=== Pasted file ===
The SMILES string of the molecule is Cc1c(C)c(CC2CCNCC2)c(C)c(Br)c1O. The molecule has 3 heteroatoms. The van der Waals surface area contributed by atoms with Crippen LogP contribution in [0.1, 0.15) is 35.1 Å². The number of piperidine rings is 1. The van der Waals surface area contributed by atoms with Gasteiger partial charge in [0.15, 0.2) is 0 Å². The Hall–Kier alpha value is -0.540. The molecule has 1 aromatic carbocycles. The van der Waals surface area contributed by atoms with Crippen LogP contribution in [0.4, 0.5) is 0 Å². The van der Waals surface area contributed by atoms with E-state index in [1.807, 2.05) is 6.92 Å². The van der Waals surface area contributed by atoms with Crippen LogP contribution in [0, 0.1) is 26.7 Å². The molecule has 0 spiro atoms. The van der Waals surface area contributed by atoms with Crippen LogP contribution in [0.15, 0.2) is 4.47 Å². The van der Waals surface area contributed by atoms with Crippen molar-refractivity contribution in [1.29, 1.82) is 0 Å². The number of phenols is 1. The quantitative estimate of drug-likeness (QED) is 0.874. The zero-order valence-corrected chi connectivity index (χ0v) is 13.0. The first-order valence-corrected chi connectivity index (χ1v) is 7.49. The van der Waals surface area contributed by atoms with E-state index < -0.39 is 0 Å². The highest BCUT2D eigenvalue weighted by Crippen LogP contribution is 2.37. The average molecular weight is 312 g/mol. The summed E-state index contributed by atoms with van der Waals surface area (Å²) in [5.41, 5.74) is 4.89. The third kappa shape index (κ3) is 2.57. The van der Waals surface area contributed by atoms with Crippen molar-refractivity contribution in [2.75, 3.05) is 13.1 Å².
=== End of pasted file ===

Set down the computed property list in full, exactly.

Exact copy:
The SMILES string of the molecule is Cc1c(C)c(CC2CCNCC2)c(C)c(Br)c1O. The molecule has 3 heteroatoms. The van der Waals surface area contributed by atoms with Crippen LogP contribution in [0.1, 0.15) is 35.1 Å². The number of piperidine rings is 1. The van der Waals surface area contributed by atoms with Gasteiger partial charge in [0.15, 0.2) is 0 Å². The Hall–Kier alpha value is -0.540. The molecule has 1 aromatic carbocycles. The van der Waals surface area contributed by atoms with Crippen LogP contribution in [0.4, 0.5) is 0 Å². The van der Waals surface area contributed by atoms with E-state index in [1.807, 2.05) is 6.92 Å². The van der Waals surface area contributed by atoms with Crippen LogP contribution in [0, 0.1) is 26.7 Å². The molecule has 0 spiro atoms. The van der Waals surface area contributed by atoms with Crippen LogP contribution in [0.15, 0.2) is 4.47 Å². The van der Waals surface area contributed by atoms with Crippen molar-refractivity contribution in [1.29, 1.82) is 0 Å². The number of phenols is 1. The quantitative estimate of drug-likeness (QED) is 0.874. The zero-order valence-corrected chi connectivity index (χ0v) is 13.0. The first-order valence-corrected chi connectivity index (χ1v) is 7.49. The van der Waals surface area contributed by atoms with E-state index < -0.39 is 0 Å². The highest BCUT2D eigenvalue weighted by Crippen LogP contribution is 2.37. The average molecular weight is 312 g/mol. The summed E-state index contributed by atoms with van der Waals surface area (Å²) in [5.41, 5.74) is 4.89. The third kappa shape index (κ3) is 2.57. The van der Waals surface area contributed by atoms with Crippen molar-refractivity contribution in [2.75, 3.05) is 13.1 Å².